Shoppers walking into a B&M store are prone to distraction from a mountain of cut-price goods, ranging from plastic seagulls to flowery tea sets. It's the same for investors, who probably found much in the discount retailer's first half results to catch their eye.
B&M European Value Retail SA said Tuesday that overall sales rose 18 percent to 1.1 billion pounds in the six months to Sept. 24, boosted by new-store openings, while pre-tax profit and cash flow from operations also increased strongly. Investors took comfort from the report, particularly B&M's reassurance that it was on track to meet full-year profit expectations. That helped the shares rise as much as 5 percent before they settled back down to around 0.6 percent.
Investors should be mindful of two warning signs. The first is the trend of deteriorating same-store sales -- the latest report of an improvement to 0.2 percent growth in the first half is a far cry from much higher rates a few years ago. B&M blames this on the short-term effect of new stores on its existing outlets. Excluding this, same store sales growth would have been 1.9 percent.
The second is that the margin on earnings before interest, tax, depreciation and amortization basis fell slightly, from 9.3 percent to 9 percent. That was due to new warehouse capacity coming on stream, which pushed up costs, an increase in the minimum wage and the effect of opening stores in the south east of England, where rents are higher.
That could be just a taste of things to come.
About 30 percent of what B&M buys is dollar denominated, so the post-Brexit slump in sterling means higher sourcing costs. Although B&M isn't committed to selling for a fixed price, such as a pound, its shoppers will still be looking for a bargain.
Chief Executive Officer Simon Arora says the company can manage the pound's drop as it's hedged until the end of March. While all retailers face higher sourcing costs, he says B&M has a more efficient business model, and so can handle the hit better than rivals. That'll keep its existing value conscious customers coming to stores, and might even some attract new ones, particularly if incomes get squeezed next year.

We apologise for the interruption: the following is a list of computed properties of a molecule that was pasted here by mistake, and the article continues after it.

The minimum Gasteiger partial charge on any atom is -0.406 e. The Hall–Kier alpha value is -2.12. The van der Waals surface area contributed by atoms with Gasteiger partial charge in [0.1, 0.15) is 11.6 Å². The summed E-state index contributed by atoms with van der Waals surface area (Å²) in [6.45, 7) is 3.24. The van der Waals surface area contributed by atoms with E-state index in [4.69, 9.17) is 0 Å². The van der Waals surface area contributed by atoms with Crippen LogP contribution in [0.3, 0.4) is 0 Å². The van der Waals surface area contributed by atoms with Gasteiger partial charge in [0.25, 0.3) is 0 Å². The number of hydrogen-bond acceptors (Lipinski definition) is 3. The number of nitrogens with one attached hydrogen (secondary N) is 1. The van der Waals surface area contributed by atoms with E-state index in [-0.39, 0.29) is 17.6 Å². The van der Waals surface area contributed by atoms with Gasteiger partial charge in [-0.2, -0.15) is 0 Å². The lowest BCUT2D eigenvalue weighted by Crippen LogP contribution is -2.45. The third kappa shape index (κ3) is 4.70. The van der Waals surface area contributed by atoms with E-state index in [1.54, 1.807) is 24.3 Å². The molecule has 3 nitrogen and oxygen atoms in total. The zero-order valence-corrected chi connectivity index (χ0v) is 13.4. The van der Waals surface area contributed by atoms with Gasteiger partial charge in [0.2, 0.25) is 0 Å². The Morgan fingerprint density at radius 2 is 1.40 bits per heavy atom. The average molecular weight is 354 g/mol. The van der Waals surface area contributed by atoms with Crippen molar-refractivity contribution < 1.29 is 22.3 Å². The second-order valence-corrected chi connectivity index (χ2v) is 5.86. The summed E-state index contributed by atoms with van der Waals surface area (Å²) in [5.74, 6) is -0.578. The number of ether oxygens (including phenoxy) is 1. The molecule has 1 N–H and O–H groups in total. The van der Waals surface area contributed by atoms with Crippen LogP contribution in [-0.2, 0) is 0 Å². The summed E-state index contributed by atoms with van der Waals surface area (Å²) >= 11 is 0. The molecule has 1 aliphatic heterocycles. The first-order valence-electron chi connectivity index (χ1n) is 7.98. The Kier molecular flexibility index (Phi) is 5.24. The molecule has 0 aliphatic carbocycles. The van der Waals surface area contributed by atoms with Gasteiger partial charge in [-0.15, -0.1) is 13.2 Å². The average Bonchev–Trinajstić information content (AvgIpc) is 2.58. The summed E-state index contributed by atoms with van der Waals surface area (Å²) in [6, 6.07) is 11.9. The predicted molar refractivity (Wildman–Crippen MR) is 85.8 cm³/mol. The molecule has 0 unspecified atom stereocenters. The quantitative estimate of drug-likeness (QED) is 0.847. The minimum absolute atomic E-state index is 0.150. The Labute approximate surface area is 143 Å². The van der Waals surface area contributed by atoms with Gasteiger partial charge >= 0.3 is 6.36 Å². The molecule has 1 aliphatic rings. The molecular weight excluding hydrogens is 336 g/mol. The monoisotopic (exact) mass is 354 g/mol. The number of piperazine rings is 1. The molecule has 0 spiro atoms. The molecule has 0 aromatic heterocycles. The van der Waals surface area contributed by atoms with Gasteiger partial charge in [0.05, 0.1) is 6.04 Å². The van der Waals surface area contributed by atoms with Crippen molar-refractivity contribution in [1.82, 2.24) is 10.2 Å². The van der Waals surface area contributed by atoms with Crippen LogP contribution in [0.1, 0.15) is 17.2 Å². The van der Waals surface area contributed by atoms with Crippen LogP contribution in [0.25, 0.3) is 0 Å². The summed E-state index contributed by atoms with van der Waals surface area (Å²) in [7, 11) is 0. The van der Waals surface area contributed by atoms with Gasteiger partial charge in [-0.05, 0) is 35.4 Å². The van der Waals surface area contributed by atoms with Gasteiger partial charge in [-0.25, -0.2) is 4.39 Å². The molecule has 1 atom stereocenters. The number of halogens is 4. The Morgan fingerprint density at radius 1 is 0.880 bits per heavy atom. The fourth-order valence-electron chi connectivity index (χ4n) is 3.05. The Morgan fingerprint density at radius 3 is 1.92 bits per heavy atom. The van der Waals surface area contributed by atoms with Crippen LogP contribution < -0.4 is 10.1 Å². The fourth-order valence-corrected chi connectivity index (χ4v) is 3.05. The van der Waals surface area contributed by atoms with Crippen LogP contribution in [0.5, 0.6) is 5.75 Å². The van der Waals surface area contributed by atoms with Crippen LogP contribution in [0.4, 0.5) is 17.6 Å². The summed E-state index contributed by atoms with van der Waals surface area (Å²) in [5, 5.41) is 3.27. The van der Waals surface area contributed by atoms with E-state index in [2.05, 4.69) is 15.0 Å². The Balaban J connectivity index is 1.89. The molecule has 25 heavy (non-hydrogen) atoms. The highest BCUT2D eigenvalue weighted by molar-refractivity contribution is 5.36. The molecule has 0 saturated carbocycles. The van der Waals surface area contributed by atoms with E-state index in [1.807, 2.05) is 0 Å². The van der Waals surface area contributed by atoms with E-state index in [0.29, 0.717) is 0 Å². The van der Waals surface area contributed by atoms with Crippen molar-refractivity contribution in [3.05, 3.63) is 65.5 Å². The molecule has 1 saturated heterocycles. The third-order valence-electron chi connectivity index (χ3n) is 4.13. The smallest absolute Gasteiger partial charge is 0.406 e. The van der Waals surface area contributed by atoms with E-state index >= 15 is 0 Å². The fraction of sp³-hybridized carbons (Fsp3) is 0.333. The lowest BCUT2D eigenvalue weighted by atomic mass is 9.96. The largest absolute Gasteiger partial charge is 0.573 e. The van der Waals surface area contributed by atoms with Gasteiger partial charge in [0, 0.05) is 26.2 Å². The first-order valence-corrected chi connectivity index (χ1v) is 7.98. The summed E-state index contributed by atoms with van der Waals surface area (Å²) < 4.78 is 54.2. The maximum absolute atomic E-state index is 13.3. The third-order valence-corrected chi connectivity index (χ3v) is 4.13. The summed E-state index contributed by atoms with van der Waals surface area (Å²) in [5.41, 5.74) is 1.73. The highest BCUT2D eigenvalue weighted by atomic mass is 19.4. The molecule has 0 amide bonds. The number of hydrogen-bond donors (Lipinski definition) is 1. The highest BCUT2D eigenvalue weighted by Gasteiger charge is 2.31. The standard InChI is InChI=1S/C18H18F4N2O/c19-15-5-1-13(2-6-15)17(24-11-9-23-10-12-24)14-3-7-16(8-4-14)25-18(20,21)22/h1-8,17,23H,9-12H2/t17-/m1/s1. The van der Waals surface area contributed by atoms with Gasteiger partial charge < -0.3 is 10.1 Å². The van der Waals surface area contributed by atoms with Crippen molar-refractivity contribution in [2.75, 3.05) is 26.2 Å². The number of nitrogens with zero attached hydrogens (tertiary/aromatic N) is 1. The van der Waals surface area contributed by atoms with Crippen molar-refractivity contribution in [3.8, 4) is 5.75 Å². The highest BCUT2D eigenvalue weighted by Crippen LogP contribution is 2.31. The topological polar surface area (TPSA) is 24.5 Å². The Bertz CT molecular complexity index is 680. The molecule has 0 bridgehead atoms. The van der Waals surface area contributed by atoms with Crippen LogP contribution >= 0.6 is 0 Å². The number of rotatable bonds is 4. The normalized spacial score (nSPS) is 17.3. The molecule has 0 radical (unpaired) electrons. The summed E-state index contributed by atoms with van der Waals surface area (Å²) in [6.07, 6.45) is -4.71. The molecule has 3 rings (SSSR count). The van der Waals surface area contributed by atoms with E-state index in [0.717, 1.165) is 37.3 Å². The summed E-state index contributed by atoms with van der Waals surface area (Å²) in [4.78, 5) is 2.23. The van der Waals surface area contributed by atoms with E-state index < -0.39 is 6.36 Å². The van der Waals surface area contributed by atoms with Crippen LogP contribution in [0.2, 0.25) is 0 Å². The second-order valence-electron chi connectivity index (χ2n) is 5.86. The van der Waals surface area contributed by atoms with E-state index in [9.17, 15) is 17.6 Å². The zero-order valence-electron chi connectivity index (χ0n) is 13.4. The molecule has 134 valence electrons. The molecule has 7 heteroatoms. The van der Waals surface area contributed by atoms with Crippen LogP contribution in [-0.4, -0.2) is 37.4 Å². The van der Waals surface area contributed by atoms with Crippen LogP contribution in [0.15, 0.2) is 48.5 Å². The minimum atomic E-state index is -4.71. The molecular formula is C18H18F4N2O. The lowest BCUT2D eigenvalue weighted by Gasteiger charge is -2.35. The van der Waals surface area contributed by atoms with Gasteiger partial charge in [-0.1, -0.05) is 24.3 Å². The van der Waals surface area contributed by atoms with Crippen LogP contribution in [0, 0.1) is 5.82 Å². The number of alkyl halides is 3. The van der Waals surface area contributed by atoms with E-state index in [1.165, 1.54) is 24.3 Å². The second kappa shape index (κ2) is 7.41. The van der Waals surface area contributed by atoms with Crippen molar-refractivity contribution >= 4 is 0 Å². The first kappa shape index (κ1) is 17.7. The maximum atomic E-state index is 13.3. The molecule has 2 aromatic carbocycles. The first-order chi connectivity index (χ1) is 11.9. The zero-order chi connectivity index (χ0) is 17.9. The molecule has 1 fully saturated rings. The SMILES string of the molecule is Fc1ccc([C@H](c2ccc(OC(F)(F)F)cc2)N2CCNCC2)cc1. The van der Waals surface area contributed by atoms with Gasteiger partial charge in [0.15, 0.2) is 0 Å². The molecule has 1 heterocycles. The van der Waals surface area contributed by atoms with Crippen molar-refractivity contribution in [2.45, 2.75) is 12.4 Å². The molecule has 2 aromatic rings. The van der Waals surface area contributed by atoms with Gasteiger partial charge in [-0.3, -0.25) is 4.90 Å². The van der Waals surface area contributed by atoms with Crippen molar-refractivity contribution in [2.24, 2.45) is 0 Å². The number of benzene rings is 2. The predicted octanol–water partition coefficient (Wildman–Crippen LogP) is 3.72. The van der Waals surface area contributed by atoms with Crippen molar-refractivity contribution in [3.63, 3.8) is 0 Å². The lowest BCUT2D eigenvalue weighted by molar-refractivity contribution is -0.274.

That could prove over-optimistic. Its ability to undercut competitors is by no means guaranteed as rivals will also be under severe pressure to keep their expenses in check.
More worryingly, its track record on efficiency has blemishes. Last year, the company opened two distribution centers and a slew of stores, but things didn't run smoothly. B&M suffered a pickup in overhead costs, and the supply of some products to stores was disrupted. As it now aims to expand from about 500 stores today to 850 over the next five years, it's hard to see why investors should be confident in its ability to control costs and keep shelves full.
And, a big push to expand raises risks that it will continue to cannibalize existing stores, something that's already feeding a deterioration in same-store sales growth.
The shares are down 25 percent over the past year and trade a forward price to earnings ratio of 16 times, a premium to the 13 times for the FTSE 350 General Retailers index. The company's premium to the broader market has been shrinking over the past year, and that trend won't likely be reversed until B&M can banish doubts about sterling's slump and its efficiency prowess.
This column does not necessarily reflect the opinion of Bloomberg LP and its owners.
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